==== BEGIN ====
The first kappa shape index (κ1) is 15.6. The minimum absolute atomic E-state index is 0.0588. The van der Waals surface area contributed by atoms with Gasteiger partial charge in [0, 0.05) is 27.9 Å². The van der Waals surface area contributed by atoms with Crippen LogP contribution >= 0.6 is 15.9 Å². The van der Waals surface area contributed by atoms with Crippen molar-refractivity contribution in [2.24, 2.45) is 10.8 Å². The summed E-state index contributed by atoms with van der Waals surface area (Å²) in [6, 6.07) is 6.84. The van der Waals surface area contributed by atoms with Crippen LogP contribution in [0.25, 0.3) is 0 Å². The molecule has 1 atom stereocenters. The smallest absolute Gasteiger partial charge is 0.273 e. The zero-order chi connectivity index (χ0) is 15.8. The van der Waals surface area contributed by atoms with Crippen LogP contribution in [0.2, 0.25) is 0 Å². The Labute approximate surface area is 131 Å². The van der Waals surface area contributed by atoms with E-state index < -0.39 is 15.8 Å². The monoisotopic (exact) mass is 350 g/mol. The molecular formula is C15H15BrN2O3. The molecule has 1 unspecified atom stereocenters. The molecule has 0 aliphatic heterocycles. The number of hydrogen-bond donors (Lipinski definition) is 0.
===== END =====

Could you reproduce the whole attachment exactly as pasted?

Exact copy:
The first kappa shape index (κ1) is 15.6. The minimum absolute atomic E-state index is 0.0588. The van der Waals surface area contributed by atoms with Gasteiger partial charge in [0, 0.05) is 27.9 Å². The van der Waals surface area contributed by atoms with Crippen LogP contribution >= 0.6 is 15.9 Å². The van der Waals surface area contributed by atoms with Crippen molar-refractivity contribution in [2.24, 2.45) is 10.8 Å². The summed E-state index contributed by atoms with van der Waals surface area (Å²) in [6, 6.07) is 6.84. The van der Waals surface area contributed by atoms with Crippen LogP contribution in [0.25, 0.3) is 0 Å². The molecule has 1 atom stereocenters. The smallest absolute Gasteiger partial charge is 0.273 e. The zero-order chi connectivity index (χ0) is 15.8. The van der Waals surface area contributed by atoms with Crippen LogP contribution in [0.2, 0.25) is 0 Å². The Labute approximate surface area is 131 Å². The van der Waals surface area contributed by atoms with E-state index < -0.39 is 15.8 Å². The monoisotopic (exact) mass is 350 g/mol. The molecular formula is C15H15BrN2O3. The molecule has 1 unspecified atom stereocenters. The molecule has 0 aliphatic heterocycles. The number of hydrogen-bond donors (Lipinski definition) is 0.